Addendum March 24th 2017

***It has since emerged that the perpetrator of the murders at Westminster was UK-born Khalid Masood, 52 who had a record of prior criminal offences including grievous bodily harm, assault, and criminal damage. According to West Midlands police he had a history of violent knife crime. He converted to Islam sometime around 2004 and worked as an English teacher in Saudi Arabia. Saudi authorities have indicated that Masood was unknown to them, though MI-5 claims to have interviewed him as a “peripheral figure” in an investigation some years ago. No one is certain why he was motivated to perpetrate the Westminster Attack, however police speculate that he may have been “radicalised” during a period of incarceration for a prior offence. It is also possible that he felt victimized as part of the earlier MI-5 investigation. There is precedent of moderate Islamists being provoked to extreme positions after being subject to repeated investigation (the case of Anwar Al Awlaki and his repeated interviews with the FBI comes to mind.) This is not to condone Masood’s behaviour. However, if law enforcement policy contributed to the events of the March 22nd 2017, then this should be recognised so that similar events do not occur again.***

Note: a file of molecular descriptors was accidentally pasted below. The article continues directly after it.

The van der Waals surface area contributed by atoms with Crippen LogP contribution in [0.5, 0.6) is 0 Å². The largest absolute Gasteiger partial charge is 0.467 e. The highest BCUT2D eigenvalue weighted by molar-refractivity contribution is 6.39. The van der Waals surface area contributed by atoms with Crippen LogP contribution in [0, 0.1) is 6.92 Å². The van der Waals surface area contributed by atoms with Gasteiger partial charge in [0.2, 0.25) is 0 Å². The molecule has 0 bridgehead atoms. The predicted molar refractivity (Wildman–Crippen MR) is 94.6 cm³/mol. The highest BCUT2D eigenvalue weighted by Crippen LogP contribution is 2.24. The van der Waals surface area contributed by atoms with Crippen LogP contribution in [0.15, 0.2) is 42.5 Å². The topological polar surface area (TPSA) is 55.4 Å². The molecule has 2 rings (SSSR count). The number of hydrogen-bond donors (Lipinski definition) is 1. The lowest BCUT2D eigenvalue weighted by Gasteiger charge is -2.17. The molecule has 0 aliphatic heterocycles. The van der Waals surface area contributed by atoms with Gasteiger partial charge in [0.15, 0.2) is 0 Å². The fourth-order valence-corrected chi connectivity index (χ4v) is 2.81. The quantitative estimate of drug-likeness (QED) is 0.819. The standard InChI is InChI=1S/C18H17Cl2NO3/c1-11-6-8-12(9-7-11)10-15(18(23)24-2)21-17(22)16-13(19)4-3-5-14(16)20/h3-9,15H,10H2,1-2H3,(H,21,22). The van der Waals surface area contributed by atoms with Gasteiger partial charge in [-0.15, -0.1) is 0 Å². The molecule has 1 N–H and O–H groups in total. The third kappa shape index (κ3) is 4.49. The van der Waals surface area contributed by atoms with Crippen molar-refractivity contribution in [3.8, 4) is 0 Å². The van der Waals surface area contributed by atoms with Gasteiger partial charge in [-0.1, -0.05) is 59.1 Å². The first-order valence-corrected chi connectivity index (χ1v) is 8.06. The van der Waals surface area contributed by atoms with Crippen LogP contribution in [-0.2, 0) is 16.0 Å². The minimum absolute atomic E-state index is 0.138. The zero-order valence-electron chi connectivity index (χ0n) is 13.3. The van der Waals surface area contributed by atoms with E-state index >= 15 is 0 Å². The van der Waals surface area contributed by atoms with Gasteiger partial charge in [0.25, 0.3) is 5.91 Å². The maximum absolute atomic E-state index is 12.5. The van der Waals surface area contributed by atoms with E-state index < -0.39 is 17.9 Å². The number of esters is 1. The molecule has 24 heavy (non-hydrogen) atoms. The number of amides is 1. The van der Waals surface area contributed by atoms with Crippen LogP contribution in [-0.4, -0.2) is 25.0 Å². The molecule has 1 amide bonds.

March 22nd 2017


On Wednesday March 22nd 2017, a lone man used a four wheel drive vehicle to mow down pedestrians on London’s Westminster Bridge. Within minutes, he murdered four people and injured twenty others including three police officers. He then turned his attention towards the nearby Houses of Parliament.

After crashing his vehicle against a set of security barriers the driver attacked veteran police officer Keith Palmer with a knife and fatally wounding him. As Palmer’s murderer advanced on the parliament building armed plain clothes police shot and killed the suspect.